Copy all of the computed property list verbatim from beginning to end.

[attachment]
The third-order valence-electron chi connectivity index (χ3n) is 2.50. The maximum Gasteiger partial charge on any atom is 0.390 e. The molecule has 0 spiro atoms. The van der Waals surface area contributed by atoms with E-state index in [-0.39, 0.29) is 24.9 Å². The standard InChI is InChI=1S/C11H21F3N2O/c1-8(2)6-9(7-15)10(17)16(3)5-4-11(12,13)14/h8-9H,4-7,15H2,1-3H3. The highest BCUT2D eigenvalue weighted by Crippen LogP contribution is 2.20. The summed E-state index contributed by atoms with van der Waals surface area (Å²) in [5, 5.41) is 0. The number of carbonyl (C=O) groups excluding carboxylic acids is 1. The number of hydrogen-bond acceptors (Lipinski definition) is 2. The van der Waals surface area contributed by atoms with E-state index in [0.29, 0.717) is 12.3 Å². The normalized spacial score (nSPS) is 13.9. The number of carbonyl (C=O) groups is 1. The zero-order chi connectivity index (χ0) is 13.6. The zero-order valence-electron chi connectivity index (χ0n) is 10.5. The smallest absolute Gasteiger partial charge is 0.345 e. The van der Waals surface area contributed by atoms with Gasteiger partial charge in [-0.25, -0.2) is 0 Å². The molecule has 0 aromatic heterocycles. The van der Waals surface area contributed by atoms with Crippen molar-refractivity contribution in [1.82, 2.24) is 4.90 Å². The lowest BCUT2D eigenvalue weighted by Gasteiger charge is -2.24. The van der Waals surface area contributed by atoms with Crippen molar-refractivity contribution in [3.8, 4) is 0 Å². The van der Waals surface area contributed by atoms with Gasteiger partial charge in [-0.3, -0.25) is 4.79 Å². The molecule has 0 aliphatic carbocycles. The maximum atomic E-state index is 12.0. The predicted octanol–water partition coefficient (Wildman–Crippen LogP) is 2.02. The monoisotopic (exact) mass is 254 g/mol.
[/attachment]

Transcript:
The third-order valence-electron chi connectivity index (χ3n) is 2.50. The maximum Gasteiger partial charge on any atom is 0.390 e. The molecule has 0 spiro atoms. The van der Waals surface area contributed by atoms with E-state index in [-0.39, 0.29) is 24.9 Å². The standard InChI is InChI=1S/C11H21F3N2O/c1-8(2)6-9(7-15)10(17)16(3)5-4-11(12,13)14/h8-9H,4-7,15H2,1-3H3. The highest BCUT2D eigenvalue weighted by Crippen LogP contribution is 2.20. The summed E-state index contributed by atoms with van der Waals surface area (Å²) in [5, 5.41) is 0. The number of carbonyl (C=O) groups excluding carboxylic acids is 1. The number of hydrogen-bond acceptors (Lipinski definition) is 2. The van der Waals surface area contributed by atoms with E-state index in [0.29, 0.717) is 12.3 Å². The normalized spacial score (nSPS) is 13.9. The number of carbonyl (C=O) groups is 1. The zero-order chi connectivity index (χ0) is 13.6. The zero-order valence-electron chi connectivity index (χ0n) is 10.5. The smallest absolute Gasteiger partial charge is 0.345 e. The van der Waals surface area contributed by atoms with Gasteiger partial charge in [-0.25, -0.2) is 0 Å². The molecule has 0 aromatic heterocycles. The van der Waals surface area contributed by atoms with Crippen molar-refractivity contribution in [1.82, 2.24) is 4.90 Å². The lowest BCUT2D eigenvalue weighted by Gasteiger charge is -2.24. The van der Waals surface area contributed by atoms with Crippen molar-refractivity contribution in [3.8, 4) is 0 Å². The van der Waals surface area contributed by atoms with Gasteiger partial charge in [-0.3, -0.25) is 4.79 Å². The molecule has 0 aliphatic carbocycles. The maximum atomic E-state index is 12.0. The predicted octanol–water partition coefficient (Wildman–Crippen LogP) is 2.02. The monoisotopic (exact) mass is 254 g/mol.